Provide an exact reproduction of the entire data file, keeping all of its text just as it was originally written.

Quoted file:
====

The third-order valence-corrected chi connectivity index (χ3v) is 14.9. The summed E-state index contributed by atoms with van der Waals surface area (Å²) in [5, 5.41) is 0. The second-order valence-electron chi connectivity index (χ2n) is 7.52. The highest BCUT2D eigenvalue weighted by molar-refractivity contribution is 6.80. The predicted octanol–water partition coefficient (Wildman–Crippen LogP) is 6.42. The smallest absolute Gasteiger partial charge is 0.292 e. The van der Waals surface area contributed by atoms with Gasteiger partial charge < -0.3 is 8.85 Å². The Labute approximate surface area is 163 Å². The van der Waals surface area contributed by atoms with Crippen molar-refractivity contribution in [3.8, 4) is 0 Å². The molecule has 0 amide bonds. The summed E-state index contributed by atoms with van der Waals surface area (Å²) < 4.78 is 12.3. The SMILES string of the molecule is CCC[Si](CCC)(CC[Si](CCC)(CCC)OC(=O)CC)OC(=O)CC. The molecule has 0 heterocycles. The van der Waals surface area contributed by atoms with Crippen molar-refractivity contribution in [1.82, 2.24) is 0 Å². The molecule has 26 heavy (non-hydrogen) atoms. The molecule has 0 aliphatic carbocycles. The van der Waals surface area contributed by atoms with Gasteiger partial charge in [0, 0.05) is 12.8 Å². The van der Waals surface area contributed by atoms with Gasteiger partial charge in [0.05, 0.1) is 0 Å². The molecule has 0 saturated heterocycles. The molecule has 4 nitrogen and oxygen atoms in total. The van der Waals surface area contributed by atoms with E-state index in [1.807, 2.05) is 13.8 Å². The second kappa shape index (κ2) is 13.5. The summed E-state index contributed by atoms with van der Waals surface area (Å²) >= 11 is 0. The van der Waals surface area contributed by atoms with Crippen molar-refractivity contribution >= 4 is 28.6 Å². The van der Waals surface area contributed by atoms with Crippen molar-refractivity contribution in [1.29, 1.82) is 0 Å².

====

The third-order valence-corrected chi connectivity index (χ3v) is 14.9. The summed E-state index contributed by atoms with van der Waals surface area (Å²) in [5, 5.41) is 0. The second-order valence-electron chi connectivity index (χ2n) is 7.52. The highest BCUT2D eigenvalue weighted by molar-refractivity contribution is 6.80. The predicted octanol–water partition coefficient (Wildman–Crippen LogP) is 6.42. The smallest absolute Gasteiger partial charge is 0.292 e. The van der Waals surface area contributed by atoms with Gasteiger partial charge < -0.3 is 8.85 Å². The Labute approximate surface area is 163 Å². The van der Waals surface area contributed by atoms with Crippen molar-refractivity contribution in [3.8, 4) is 0 Å². The molecule has 0 amide bonds. The summed E-state index contributed by atoms with van der Waals surface area (Å²) < 4.78 is 12.3. The SMILES string of the molecule is CCC[Si](CCC)(CC[Si](CCC)(CCC)OC(=O)CC)OC(=O)CC. The molecule has 0 heterocycles. The van der Waals surface area contributed by atoms with Crippen molar-refractivity contribution in [1.82, 2.24) is 0 Å². The molecule has 26 heavy (non-hydrogen) atoms. The molecule has 0 aliphatic carbocycles. The van der Waals surface area contributed by atoms with Gasteiger partial charge in [0, 0.05) is 12.8 Å². The van der Waals surface area contributed by atoms with Gasteiger partial charge in [0.05, 0.1) is 0 Å². The molecule has 0 saturated heterocycles. The molecule has 4 nitrogen and oxygen atoms in total. The van der Waals surface area contributed by atoms with E-state index in [1.807, 2.05) is 13.8 Å². The second kappa shape index (κ2) is 13.5. The summed E-state index contributed by atoms with van der Waals surface area (Å²) >= 11 is 0. The van der Waals surface area contributed by atoms with Crippen molar-refractivity contribution >= 4 is 28.6 Å². The van der Waals surface area contributed by atoms with Crippen molar-refractivity contribution in [1.29, 1.82) is 0 Å².